Tim Couch was not supposed to be a savior for the Cleveland Browns’ franchise. Tim Couch was supposed to be the franchise.
For a football-starved city with outrageous expectations, the Kentucky quarterback was a symbol of resurrection for a team that had been gone for three years. Given all of that, maybe it’s not surprising that eight years later, he is seen as a bust. That’s got to be a hard thing for a player, particularly a No. 1 draft pick overall, to accept.
Couch had a chance (albeit a small one) at redemption earlier this summer, when he signed a contract with the Jacksonville Jaguars. But he was cut just a few weeks after signing.
Couch hasn’t taken a snap in an NFL regular season game since 2003. But he found himself in the news Tuesday when it was reported that he used a training regimen that involved human growth hormone and anabolic steroids. Couch, for his part, has admitted to taking HGH – under doctor’s supervision – to recover from a shoulder surgery. In one day, fair or not, Couch went from a draft bust to a drug-using draft bust.
Couch’s legacy could be forever tarnished by this information, and his legacy wasn’t all that positive (on the field, anyway) to begin with. I’ll hold off on his off-the-field issue for the moment, because I’m not a steroid expert or a drug-law expert. All I know is that no matter what happens from this point on, Couch will be seen by many as not just a draft bust, but as someone who cheated in an ill-fated attempt to get back in the show.
I’ll choose to remember Couch as a player who tried hard to live up to ridiculous expectations, but never had the chance to because the players around him weren’t good enough.
Couch actually wanted to come to Cleveland. (Why do players want to go to expansion teams? Oh, right, money.) He got his wish. But I wonder now how much better Couch’s career could have been had he been drafted by the Eagles, Bears, or Saints. Those teams weren’t great at the time, but at least they had complete organizations in place. He might not have been a Hall of Famer; he might not have had the career Donavan McNabb has. But he certainly would have had a better chance than with the Browns.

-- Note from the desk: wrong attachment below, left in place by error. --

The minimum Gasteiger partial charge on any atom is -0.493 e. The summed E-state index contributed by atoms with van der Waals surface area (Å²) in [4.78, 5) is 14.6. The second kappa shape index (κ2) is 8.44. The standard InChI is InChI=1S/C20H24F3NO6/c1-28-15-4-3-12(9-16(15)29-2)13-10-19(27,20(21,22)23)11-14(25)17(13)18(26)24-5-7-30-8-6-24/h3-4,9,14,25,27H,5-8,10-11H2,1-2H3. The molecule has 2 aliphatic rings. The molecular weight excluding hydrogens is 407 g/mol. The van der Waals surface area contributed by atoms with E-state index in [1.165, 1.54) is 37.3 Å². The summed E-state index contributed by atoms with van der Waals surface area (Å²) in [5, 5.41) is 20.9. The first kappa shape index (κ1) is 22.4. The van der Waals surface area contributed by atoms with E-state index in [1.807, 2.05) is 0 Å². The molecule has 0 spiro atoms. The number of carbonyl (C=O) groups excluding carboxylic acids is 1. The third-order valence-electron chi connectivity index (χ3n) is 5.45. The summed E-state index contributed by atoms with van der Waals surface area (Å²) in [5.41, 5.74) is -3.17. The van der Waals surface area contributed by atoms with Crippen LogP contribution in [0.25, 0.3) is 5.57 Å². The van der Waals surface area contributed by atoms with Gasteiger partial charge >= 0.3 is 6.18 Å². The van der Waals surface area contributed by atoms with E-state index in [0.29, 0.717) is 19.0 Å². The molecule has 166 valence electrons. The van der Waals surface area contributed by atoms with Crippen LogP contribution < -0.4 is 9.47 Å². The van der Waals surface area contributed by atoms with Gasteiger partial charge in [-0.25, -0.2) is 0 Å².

In his first season, Couch got smacked around in his 14 starts, finally being forced out due to injuries in Week 15. The Browns went 2-12 in those starts.
In his four seasons as the Browns primary starter, he only had one healthy season – 2001. It was not a great season, but Couch did throw for more than 3,000 yards. In 2002, Couch started all but two regular season games, and went 8-6. It was the only season the Browns have went to the playoffs since coming back.
But Couch missed the team’s playoff appearance, and thus was on the sidelines when Kelly Holcomb – his backup – threw for 429 yards in a 36-33 loss to Pittsburgh. With that game, the Couch era in Cleveland was essentially over. Browns’ coach Butch Davis decided to go with Holcomb as the starter. Couch started a few games for the team after that, but didn’t do well enough to convince Davis to keep him.
Couch signed with the Packers, and some optimistic folks saw him as a possible successor to Bret Favre. Instead, he was released before taking a regular season snap.
I have heard some analysts say Couch wasn’t tough enough for the NFL. I don’t see how anyone could play behind that Browns offensive line in 1999 and not be tough. What I do know is Couch was in a miserable situation. Since Couch was drafted in 1999, the Browns have had four head coaches, eight losing seasons, and 10 starting quarterbacks. A lot was expected of Couch, and he didn’t deliver. After almost a decade of general incompetence from the Browns’ organization, it’s hard to see how he could have.
You just hope people remember that before they criticize him, at least for his play on the field.Powered by Sidelines